The South Carolina Republican debate solved that for me. Regardless of past ineptitude in letting those newsletters go out under his name (major mistake), his current leadership is so far ahead of the other candidates that I can’t support anyone else.

    Not only is Paul decidedly non-racist about people living in our own nation, Paul is the only candidate not buying into Middle-Eastern-collective racism and condemning innocent Iranians to the ‘gates of hell’ — like Huckabee (and the rest save Paul, quite frankly) did in that debate for instance.

    In my opinion, though he doesn’t wear it on his sleeve like a couple of the other candidates, Paul is the only candidate who is consistent with his Christian religion on his foreign policy. There are things about both Romney and Huckabee that I really like (I’m a Utah Mormon for heavens sake!) but both of them are on record as fully supporting this new dangerous doctrine of pre-emptive agression in the world.

    To support borrowing billions a day from foreign nations to continue agressive warmaking, killing thousands of our young men and women – not to mention far more innocent ‘collateral damage’ caught in the crossfire – is far, far more racist, inept, and unfit than anything Paul might have done in mismanaging his newsletters.

    I stand for hope, peace, and liberty for all people. I’m continuing to support the only candidate I’ve seen who seems fit to stand for that too — Ron Paul.

  19. Doug Bayless
    January 17, 2008 at 9:33 am #

    and I actually think you mean “mote” not “moat” although if I really thought RP was a racist that would indeed create a “moat” between him and I. I frankly find that — especially amongst the Republican candidates — he is the most antithetical to any racist message of any of the contenders. I don’t find anything ironic in the fact that my second choice for President at the moment is Obama. I find Paul speaking out more convincingly on issues I take seriously — our foreign policy being the most important but economic issues being closely related and so I support Paul right now.

  20. Connor
    January 21, 2008 at 2:41 pm #

    Back to the original message. I found this enlightening quote I wanted to share, as it’s very relevant to the original post:

    “Mr. Speaker, today the Chief Executive sent to this House of Representatives a . . . bill for immediate enactment. The author of this bill seems to be unknown. No one has told us who drafted the bill. There appears to be a printed copy at the speakers desk, but no printed copies are available for the House Members. The bill has been driven through the House with cyclonic speed after 40 minutes debate, 20 minutes for the minority and 20 minutes for the majority. I have demanded a roll call, but have been unable to get the attention of the Chair. Others have done the same . . .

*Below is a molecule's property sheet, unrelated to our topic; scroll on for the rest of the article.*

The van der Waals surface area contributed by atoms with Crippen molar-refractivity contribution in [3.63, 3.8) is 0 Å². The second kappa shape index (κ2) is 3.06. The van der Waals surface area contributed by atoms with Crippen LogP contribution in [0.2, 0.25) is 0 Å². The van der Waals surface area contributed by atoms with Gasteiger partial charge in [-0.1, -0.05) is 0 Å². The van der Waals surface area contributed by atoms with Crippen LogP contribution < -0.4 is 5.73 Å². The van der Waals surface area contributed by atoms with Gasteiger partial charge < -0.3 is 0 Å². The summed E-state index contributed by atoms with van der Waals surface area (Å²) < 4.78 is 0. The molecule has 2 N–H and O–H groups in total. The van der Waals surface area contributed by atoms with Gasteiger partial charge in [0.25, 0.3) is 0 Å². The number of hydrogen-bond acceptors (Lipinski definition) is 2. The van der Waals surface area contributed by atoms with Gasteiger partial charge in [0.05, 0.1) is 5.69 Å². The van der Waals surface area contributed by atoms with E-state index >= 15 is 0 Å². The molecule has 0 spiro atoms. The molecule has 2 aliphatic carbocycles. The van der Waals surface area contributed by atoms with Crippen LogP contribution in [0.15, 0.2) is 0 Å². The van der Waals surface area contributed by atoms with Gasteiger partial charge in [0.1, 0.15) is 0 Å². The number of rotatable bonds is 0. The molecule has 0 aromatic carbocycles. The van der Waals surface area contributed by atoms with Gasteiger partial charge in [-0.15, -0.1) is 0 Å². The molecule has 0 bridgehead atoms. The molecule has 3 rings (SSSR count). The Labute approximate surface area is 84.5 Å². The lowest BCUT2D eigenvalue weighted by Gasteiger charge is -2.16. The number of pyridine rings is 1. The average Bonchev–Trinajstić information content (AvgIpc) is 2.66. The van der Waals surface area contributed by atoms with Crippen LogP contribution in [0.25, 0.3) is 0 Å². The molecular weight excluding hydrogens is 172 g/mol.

“I want to put myself on record against procedure of this kind and against the use of such methods in passing legislation affecting millions of lives and billions of dollars. It is safe to say that in normal times. after careful study of a printed copy and after careful debate and consideration, this bill would never have passed this House or any other House. Its passage could be accomplished only by rapid procedure, hurried and hectic debate, and a general rush for voting without roll call.

    “I am suspicious of this railroading of bills through our House of Representatives, and I refuse to vote for a measure unseen and unknown. … I want the RECORD to show that I was, and am, against this bill and this method of procedure; and I believe no good will come out of it for America. We must not abdicate our power to exercise judgment. We must not allow ourselves to be swept off our feet by hysteria, and we must not let the power of the Executive paralyze our legislative action. If we do, it would be better for us to resign and go home-and save the people the salary they are paying us.

    “I look forward to that day when we shall read the bill we are considering, and see the author of the bill stand before the House and explain it, and then, after calm deliberation and sober judgment- after full and free debate-I hope to see sane and sensible legislation passed which will lift America out of this panic and disaster into which we were plunged.”

    You may think that this is Ron Paul regarding the Patriot Act, or Dennis Kucinich sounding off on the Iraq Resolution. But it’s not.

    This is actually a quote from March, 1933. The author is Rep. Ernest Lundeen from Minnesota, decrying the process that brought about the Emergency Banking Relief Act that, among other things, legalized the theft of gold from private citizens, demanding they accept in exchange paper notes that were equivalent (but subject to inflation, as inevitably occurred).